According to Superman, the Anti-Trafficking Unit had noticed a shift in the countries of origin of victims of human trafficking, with a significant number of women who suffer from sexual exploitation on the island coming from the Dominican Republic.

“Fifteen out of the 41 victims this year are from the Dominican Republic. As the standard of living in Eastern Europe has gone up and awareness has increased in those countries, human traffickers are moving to other countries,” she said.

A Justice Ministry representative confirmed that victims of sexual exploitation from the Dominican Republic were told that they would be taken to Spain and have no idea of the kind of work lined up for them in Cyprus.


Copyright © Cyprus Mail 2008

India: Tirupati-Tirumala hills grapple with rising AIDS cases

Shwetal Rai
SCARY STATS: AP AIDS Control Society says there are over 200 sex workers in the Tiruptai-Tirumala hills area.


Hyderabad: There has been a steep rise in the number of HIV/AIDS cases in one of India’s holiest Hindu pilgrimage sites, the Tirupati-Tirumala hills.


Andhra Pradesh AIDS Control Society has found out that over 200 commercial sex workers operate in the area.


“We have come across this information through unofficial sources that there is commercial sex activity even in Tirumala. There are about 200-300 sex workers there,” Project Director, AP AIDS Control Society, K Chandravadan said.


The discovery reveal that sex workers clandestinely operate in about 15 secluded spots in the hills.


Chittoor — another district known for its pilgrimage sites — has also been identified as a high-risk zone. Incidentally, smoking, drinking and non-vegetarian food are banned in the Tirupati-Tirumala hills.


The temple authorities, however, have denied the findings.


“I disagree with the media reports. There are thousands of employees here who are sincere and dedicated. There is no scope for such scandals. We would never allow it,” Executive Officer, Tirupati Tirumala Devasthanam, KV Ramanachary defended.


Special VIP darshans, a possible dress code and alleged discrimination against scheduled castes — the Tirupati Tirumala Devasthanam has been enmeshed in various controversies lately.


While the temple authorities are now in damage control mode, news of rampant prostitution has shocked devotees.

South Beach brothel/bus pulled over

Posted on Wed, Jun. 25, 2008

Clyde Scott — a 41-year-old with the words ”trust no man” tattooed on his back — was the driver and money holder.

Leah Harriss, Princess Thigpen and Kimberly Daniels allegedly lured the potential clients aboard and, along with Leighann Redding, offered sex for cash.

And Christine Morteh, 29, was their madame, police say.

These six tooled through South Beach in a massive limo bus last weekend in what police are calling a brothel-on-wheels.

Their enterprise came to a screeching halt at 3:15 Sunday morning, when they picked up the wrong fare — three undercover Miami Beach cops — within walking distance of the police station.

”It was very brazen,” said Detective Juan Sanchez, a Miami Beach police spokesman. “They were offering everything from lap dances to sex.”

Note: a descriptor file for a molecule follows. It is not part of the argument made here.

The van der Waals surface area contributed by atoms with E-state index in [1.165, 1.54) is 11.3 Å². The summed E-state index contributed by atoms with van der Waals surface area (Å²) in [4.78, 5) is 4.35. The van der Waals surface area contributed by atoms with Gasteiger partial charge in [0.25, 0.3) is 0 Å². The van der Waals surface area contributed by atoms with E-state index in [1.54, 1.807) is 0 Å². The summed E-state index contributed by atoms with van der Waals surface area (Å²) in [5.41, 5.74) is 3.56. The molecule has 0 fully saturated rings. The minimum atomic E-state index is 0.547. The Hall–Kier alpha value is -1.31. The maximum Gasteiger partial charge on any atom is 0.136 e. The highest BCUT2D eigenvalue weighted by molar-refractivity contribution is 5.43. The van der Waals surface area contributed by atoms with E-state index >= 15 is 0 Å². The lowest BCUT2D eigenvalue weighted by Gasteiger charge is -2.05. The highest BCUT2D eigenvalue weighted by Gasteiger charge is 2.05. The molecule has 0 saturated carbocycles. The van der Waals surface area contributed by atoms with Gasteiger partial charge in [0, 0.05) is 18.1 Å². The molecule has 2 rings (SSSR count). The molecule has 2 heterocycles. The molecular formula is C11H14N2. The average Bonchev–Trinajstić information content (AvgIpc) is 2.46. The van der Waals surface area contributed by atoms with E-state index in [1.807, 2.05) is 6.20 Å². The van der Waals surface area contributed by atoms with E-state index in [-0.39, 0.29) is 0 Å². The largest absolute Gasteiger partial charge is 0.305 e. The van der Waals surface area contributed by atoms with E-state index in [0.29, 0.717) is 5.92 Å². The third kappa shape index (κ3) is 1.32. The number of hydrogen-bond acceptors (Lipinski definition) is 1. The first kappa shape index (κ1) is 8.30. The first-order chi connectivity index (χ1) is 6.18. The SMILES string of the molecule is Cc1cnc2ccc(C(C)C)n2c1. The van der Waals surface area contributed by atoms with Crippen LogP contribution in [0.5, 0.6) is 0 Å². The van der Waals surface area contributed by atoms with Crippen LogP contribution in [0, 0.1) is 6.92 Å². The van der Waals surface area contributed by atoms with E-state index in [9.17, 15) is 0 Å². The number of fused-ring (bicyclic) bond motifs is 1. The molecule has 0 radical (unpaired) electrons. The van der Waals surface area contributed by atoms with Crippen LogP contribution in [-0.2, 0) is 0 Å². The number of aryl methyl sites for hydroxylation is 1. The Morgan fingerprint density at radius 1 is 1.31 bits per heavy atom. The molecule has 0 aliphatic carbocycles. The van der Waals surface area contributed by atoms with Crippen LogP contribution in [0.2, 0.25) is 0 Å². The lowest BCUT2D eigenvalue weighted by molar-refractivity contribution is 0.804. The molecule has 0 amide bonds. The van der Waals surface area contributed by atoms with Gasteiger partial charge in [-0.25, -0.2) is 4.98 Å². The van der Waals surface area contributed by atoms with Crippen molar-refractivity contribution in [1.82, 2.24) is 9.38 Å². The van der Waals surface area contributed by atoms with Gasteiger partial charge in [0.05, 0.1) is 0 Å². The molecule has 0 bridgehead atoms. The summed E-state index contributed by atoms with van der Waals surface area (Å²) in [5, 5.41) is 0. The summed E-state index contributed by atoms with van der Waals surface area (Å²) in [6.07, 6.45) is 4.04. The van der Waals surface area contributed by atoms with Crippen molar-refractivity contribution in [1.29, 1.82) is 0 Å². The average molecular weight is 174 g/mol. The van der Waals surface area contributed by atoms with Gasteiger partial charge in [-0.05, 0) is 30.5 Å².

Now, the six face charges that range from violating the public dance hall ordinance (the women were technically ”dancing”) to possession of a controlled substance (Scott had six tablets of Viagra on him at the time of his arrest).

And, of course, multiple counts of prostitution.

The bus — a sleek, black conversion vehicle that has the cab of a tractor trailer — is no longer in service.

Cops have it locked up, seizing it as evidence.

The arrests were part of a city-wide crackdown on prostitution over the weekend that led to 78 arrests, including at least seven felonies, and helped recover a missing person.

The sweep also netted a large cache of evidence, including drugs, a firearm and money.

But the highest-profile bust was the bus, which pulled up to the undercover detectives in the 1100 block of Collins Avenue.

The cops’ interest was piqued when Harriss, Daniels and Thigpen hopped out and offered an all-you-can-drink ride for $40.

They quickly learned that Morteh was pimping out the women on board. It is not believed that any johns were on the bus when detectives were invited aboard.

The accused took their clothes off, performed lap dances, and for $125, beckoned their clients to the VIP room — a curtained-off area in the back of the bus — according to the report and a detective’s testimony in court.

Oral sex was an additional $100.

”You’ll get your money worth,” Redding said, according to the police report.

Then there was the money — more than $2,000 in the cash drawer alone.

”It was spread out all over the place,” a detective, whose name is being withheld, said in bond court. “It was on their G-strings. In 19 years, I’ve never seen this.”

This weekend’s sweep also led to authorities discovering at least one minor selling sex, said Judy Orihuela, a spokeswoman for the FBI.

The six arrested in the bus sting have since posted bond.

”We’re always looking at ways to make this city a better place to be in,” Sanchez said. “Our detectives were in the right place at the right time, and were able to realize what they had presented to them.”